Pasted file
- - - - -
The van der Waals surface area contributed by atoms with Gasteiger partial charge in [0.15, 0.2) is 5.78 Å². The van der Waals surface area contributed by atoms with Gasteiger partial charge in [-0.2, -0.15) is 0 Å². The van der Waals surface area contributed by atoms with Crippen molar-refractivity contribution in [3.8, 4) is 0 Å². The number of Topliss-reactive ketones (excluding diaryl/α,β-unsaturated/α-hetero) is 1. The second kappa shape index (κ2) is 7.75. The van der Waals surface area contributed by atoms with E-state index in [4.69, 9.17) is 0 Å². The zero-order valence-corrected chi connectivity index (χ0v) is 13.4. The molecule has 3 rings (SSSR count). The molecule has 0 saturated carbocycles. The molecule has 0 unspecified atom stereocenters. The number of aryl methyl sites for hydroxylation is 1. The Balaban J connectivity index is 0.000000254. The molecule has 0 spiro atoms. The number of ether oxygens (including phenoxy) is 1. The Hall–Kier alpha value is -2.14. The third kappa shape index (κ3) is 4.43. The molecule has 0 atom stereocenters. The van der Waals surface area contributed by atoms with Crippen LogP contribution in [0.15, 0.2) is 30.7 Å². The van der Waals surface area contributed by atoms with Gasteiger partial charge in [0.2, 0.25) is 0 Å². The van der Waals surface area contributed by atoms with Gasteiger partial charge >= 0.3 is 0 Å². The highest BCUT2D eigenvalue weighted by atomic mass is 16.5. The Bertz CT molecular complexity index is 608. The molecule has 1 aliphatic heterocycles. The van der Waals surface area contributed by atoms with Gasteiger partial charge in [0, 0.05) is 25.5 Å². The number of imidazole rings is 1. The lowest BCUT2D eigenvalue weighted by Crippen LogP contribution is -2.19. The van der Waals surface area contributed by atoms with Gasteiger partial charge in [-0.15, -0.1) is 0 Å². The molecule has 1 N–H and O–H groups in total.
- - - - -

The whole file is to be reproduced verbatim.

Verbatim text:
The van der Waals surface area contributed by atoms with Gasteiger partial charge in [0.15, 0.2) is 5.78 Å². The van der Waals surface area contributed by atoms with Gasteiger partial charge in [-0.2, -0.15) is 0 Å². The van der Waals surface area contributed by atoms with Crippen molar-refractivity contribution in [3.8, 4) is 0 Å². The number of Topliss-reactive ketones (excluding diaryl/α,β-unsaturated/α-hetero) is 1. The second kappa shape index (κ2) is 7.75. The van der Waals surface area contributed by atoms with E-state index in [4.69, 9.17) is 0 Å². The zero-order valence-corrected chi connectivity index (χ0v) is 13.4. The molecule has 3 rings (SSSR count). The molecule has 0 saturated carbocycles. The molecule has 0 unspecified atom stereocenters. The number of aryl methyl sites for hydroxylation is 1. The Balaban J connectivity index is 0.000000254. The molecule has 0 spiro atoms. The number of ether oxygens (including phenoxy) is 1. The Hall–Kier alpha value is -2.14. The third kappa shape index (κ3) is 4.43. The molecule has 0 atom stereocenters. The van der Waals surface area contributed by atoms with Crippen LogP contribution in [0.15, 0.2) is 30.7 Å². The van der Waals surface area contributed by atoms with Gasteiger partial charge in [0.2, 0.25) is 0 Å². The van der Waals surface area contributed by atoms with Gasteiger partial charge >= 0.3 is 0 Å². The highest BCUT2D eigenvalue weighted by atomic mass is 16.5. The Bertz CT molecular complexity index is 608. The molecule has 1 aliphatic heterocycles. The van der Waals surface area contributed by atoms with Gasteiger partial charge in [0, 0.05) is 25.5 Å². The number of imidazole rings is 1. The lowest BCUT2D eigenvalue weighted by Crippen LogP contribution is -2.19. The van der Waals surface area contributed by atoms with Gasteiger partial charge in [-0.15, -0.1) is 0 Å². The molecule has 1 N–H and O–H groups in total.